YOURHEALTH YOURLIFE

Your ques­tions an­swered with Leanne Hall, psy­chol­o­gist, per­sonal trainer & health and nu­tri­tion coach.

Lift Magazine - - Contributors -

Hi Leanne, I am 23 months down the track of my sep­a­ra­tion and feel I’ve hit a plateau. I thought by this point I’d be feel­ing free and really get­ting on with my

life yet in ac­tual fact, I don’t know what I want, where I need to be, and I am over­whelmed to the point that I can’t seem to func­tion ef­fec­tively. I’m not sleep­ing and in the morn­ing I wake feel­ing heavy and un­mo­ti­vated as it’s all too much to cope with. I feel that the world is wait­ing for me to make a de­ci­sion, to do some­thing, to be some­thing. But I don’t know what and I don’t know how. Do you have sug­ges­tions for how I can get through all this? How can I make it eas­ier to

progress into my sin­gle life and feel some­how com­fort­able?

The fun­da­men­tal prob­lem you’re fac­ing is one of expectations not meet­ing re­al­ity. When peo­ple sep­a­rate they cre­ate an idea of what life will be life when they’re sin­gle. They look to the me­dia, friends, fam­ily, and a whole range of sources to cre­ate this idea, but th­ese ideas may not match re­al­ity, es­pe­cially when chil­dren are in­volved.

When you’re part­nered with chil­dren you can also over-in­vest in the role of be­ing a wife and a mother at the ex­pense of your core iden­tity, so when the re­la­tion­ship ends, you’re left ques­tion­ing who you are – that is over­whelm­ing on its own with­out also try­ing to bal­ance what’s best for your child.

Ba­si­cally, you’re in the mid­dle of one gi­ant hur­ri­cane, and my an­swer is this: You should be over­whelmed! You’re not even two years down the track yet and ev­ery­thing you’re feel­ing is

a nor­mal part of ad­just­ing, so here are some strate­gies that can help you with that ad­just­ment:

1. MAKE SURE YOUR EXPECTATIONS ARE RE­AL­IS­TIC AND SUIT YOU

It’s pos­i­tive to have a goal to help you through a neg­a­tive ex­pe­ri­ence, but re­mem­ber you need to read­just it reg­u­larly.

Chal­lenge your expectations and make sure they’re right for you. Re­flect why you think you should be free by now. Why do you feel like the world is wait­ing for you to make a de­ci­sion? Is it re­al­is­tic? Where did that idea come from? Why does it have to be cor­rect? Can you re-frame it?

Ev­ery­one is dif­fer­ent and ev­ery­one’s ex­pe­ri­ence is dif­fer­ent. Don’t think you ‘should’ be over it if you’re not over it. Sit with it, then let it go and move for­ward.

2. GET THROUGH SEP­A­RAT­ING FIRST

Real emo­tional sep­a­ra­tion and feel­ing like you can move on with your new sin­gle life doesn’t really hap­pen un­til all the fi­nan­cials, child ar­range­ments and property set­tle­ments have been fi­nalised, so move for­ward through th­ese pro­cesses as quickly as you can. Don’t get tied up in hate and blame – let go, for­give and ac­cept.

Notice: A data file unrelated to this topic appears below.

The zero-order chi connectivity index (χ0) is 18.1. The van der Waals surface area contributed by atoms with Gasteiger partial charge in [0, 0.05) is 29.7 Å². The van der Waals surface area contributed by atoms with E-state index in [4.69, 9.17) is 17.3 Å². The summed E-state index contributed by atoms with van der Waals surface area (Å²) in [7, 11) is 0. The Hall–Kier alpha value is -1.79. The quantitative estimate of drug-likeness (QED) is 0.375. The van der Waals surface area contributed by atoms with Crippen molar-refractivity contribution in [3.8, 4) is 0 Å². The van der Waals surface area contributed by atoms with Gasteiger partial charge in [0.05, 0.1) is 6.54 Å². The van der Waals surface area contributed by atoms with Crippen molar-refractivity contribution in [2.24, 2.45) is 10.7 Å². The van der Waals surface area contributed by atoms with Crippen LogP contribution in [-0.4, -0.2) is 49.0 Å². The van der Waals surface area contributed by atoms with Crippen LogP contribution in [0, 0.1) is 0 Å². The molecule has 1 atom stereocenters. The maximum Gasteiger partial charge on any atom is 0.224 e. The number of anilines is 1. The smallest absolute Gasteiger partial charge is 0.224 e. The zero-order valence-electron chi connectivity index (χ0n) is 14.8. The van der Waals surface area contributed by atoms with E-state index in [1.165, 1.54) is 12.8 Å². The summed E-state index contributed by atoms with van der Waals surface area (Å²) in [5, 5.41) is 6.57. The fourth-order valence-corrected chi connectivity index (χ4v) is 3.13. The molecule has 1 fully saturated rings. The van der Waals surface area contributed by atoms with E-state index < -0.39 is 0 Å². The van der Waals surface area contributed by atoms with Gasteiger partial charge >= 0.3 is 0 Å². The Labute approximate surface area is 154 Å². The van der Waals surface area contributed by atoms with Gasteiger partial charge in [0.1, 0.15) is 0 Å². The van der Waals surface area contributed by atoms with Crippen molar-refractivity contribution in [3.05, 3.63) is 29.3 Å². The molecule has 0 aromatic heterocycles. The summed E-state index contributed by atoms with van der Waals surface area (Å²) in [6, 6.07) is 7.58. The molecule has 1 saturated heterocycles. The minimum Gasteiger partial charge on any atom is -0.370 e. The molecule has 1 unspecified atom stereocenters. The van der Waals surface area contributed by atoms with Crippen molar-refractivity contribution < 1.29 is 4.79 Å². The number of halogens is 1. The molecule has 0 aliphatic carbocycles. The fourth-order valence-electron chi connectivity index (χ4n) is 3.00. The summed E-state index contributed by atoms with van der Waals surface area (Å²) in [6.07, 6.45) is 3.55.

3. LOOK AT YOUR SUP­PORT NET­WORK

Who are you hang­ing around? Who are you lis­ten­ing to? Do they serve your best in­ter­ests?

If you are spend­ing time with peo­ple who are at a dif­fer­ent life stage, they may not know what’s best for you right now. That doesn’t mean you have to end friend­ships, but just be mind­ful of ad­vice from oth­ers whose lives and ex­pe­ri­ences are con­sid­er­ably dif­fer­ent to your own. It’s also a great idea to seek out new friends who are in your sit­u­a­tion and can re­late more to where you are now.

4. GET TO KNOW YOUR­SELF

The most im­por­tant re­la­tion­ship in your life right now is the one you have with your­self. You need to in­vest in that. Quar­an­tine time for your­self ev­ery sin­gle day, at least ten min­utes, and do some­thing that makes you feel REALLY good. This slowly re­builds your self es­teem and brings you in line with your val­ues. Once you do this, you’ll be more able to take the big steps you need to take to cre­ate your new life.

5. HAVE AN OUT­LET

You need an out­let where you can be hon­est about how you feel, where you can fall to pieces and it’s con­tained away from your child. Have a place, a per­son, a time away from your child where you can just say ‘This is all crap’ or ‘I don’t know if I can do this!’. It’s nor­mal to have th­ese feel­ings and just be­cause you feel like you might fall apart, doesn’t mean you’re go­ing to.

6. BE HAPPY WITH WHERE YOU ARE

Stop think­ing about where you should be and con­nect with where you are and what you need to do now. Take one day and one de­ci­sion at a time. Some­times we don’t know what the right de­ci­sion is, there is no ob­vi­ous an­swer and we can get so wrapped up with what might hap­pen, but some­times you’ve just got to pick a de­ci­sion, get be­hind it with ev­ery­thing you have and hope that it’s the right one.

Life is never per­fect. Liv­ing a life that’s in line with our val­ues and goals is what we’re all af­ter, so try to ease off on the pres­sure, in­vest in get­ting to know your­self and see if things don’t start fall­ing into place!

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